Source: Economist    2014-05-31  我要投稿   论坛   Favorite  

New Japanese fiction

Slightly off A haunting introduction to the work of an important Japanese author

Revenge: Eleven Dark Tales. By Yoko Ogawa.

AN ELDERLY man who curates a museum of torture. A landlady who grows carrots shaped like hands. A woman who buys a birthday cake for her dead son. The odd stories of Yoko Ogawa, a Japanese author, irrupt into the ordinary world as if from the unconscious or the grave. “Revenge”, the latest collection to be translated into English, offers a short and haunting introduction to her work.

Nameless narrators describe strange and often shocking encounters in cool, almost ordinary language. The characters suffocate, are stabbed to death, die crushed by the detritus of the world. Ms Ogawa has said her work is influenced by Haruki Murakami's magical-realist style. There are fantastic flashes, such as a woman born with a heart outside her body. Yet the overall effect is more David Lynch: the rot that lurks beneath the surface of the world.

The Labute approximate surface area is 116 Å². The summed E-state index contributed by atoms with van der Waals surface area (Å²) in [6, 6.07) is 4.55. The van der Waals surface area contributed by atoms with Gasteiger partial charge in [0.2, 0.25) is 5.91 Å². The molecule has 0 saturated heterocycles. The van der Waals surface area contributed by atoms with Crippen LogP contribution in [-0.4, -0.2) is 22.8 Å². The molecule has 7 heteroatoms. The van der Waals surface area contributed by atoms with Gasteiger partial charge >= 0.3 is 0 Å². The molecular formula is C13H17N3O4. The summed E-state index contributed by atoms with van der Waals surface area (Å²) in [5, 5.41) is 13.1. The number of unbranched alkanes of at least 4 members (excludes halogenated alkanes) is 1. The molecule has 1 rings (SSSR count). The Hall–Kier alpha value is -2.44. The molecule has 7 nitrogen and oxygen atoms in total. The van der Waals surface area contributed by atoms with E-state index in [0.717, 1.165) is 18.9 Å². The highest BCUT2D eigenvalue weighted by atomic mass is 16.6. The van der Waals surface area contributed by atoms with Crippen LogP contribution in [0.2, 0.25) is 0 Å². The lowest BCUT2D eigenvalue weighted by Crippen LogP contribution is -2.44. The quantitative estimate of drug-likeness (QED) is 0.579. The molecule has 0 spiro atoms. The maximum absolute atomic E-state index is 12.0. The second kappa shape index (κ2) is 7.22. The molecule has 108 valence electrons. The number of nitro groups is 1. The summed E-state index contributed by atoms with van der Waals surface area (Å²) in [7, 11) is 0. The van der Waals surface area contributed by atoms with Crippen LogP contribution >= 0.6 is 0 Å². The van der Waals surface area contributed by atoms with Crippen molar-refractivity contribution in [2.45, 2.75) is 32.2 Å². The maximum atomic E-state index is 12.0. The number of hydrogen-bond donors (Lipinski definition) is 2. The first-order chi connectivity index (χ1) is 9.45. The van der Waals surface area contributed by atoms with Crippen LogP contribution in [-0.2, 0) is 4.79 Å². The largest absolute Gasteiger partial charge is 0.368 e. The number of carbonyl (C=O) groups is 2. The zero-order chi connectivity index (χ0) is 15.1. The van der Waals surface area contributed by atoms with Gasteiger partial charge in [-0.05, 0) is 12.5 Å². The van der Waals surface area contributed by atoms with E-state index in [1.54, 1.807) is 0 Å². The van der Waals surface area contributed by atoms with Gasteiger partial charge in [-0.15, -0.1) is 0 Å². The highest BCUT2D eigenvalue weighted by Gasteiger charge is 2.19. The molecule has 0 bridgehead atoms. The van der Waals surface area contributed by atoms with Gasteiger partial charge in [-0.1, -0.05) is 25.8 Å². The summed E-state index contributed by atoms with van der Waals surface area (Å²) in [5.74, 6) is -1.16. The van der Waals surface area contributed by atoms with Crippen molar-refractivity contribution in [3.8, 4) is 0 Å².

Ms Ogawa has written more than 20 books and won every big literary prize in Japan. The English translation of her novel “The Housekeeper and the Professor” in 2009 brought her attention and success in America. Publishers keen to spot the next Murakami have now released four of her books in English. Her translator, Stephen Snyder, describes her work as remarkably diverse.

Her novels range from tender to sadomasochistic; her stories are more straightforwardly disturbing. This weird otherworldly quality is deeply Japanese, says Mr Snyder. It is in part a reaction to the glassy perfection of this self-conscious society. Ms Ogawa's fiction considers what is out of place. She is less concerned with brutality than with loss and absence.

Yet there is a steadying effect in her stories through repeating motifs—a classic technique of Japanese poetry. Rotting food and body parts recur; actors in one story reappear obliquely in others. The result is a spectral connectedness. Ms Ogawa understands the consolation of order within apparent randomness. One story describes a dying man's cluttered house: “As I studied the mass more closely, I began to feel that it was not the product of random accumulation but that it actually had a coherent form all its own.”
通过重复主题这一经典的日本诗歌技巧,她的故事有种稳定的效果。正在腐烂的食物和尸体反复出现,在一个故事出现的角色会在另一个故事里间接地出现,这些都是冥冥之中早注定。表面杂乱无章,小川女士却深谙顺序的艺术。她有个故事,描述了一个将死男人,凌乱不堪的房间。 “当我对于“乱”有更深的理解,我开始意识到它不是随意积累的产物,而事实上,它有着自己条理性的形式。”

上一篇:经济学人下载:印度教民族主义者 穿短裤的人们
下一篇:经济学人下载:印度新政府 一剂强心剂

网站地图 - 学习交流 - 恒星英语论坛 - 关于我们 - 广告服务 - 帮助中心 - 联系我们
Copyright ©2006-2007 www.Hxen.com All Rights Reserved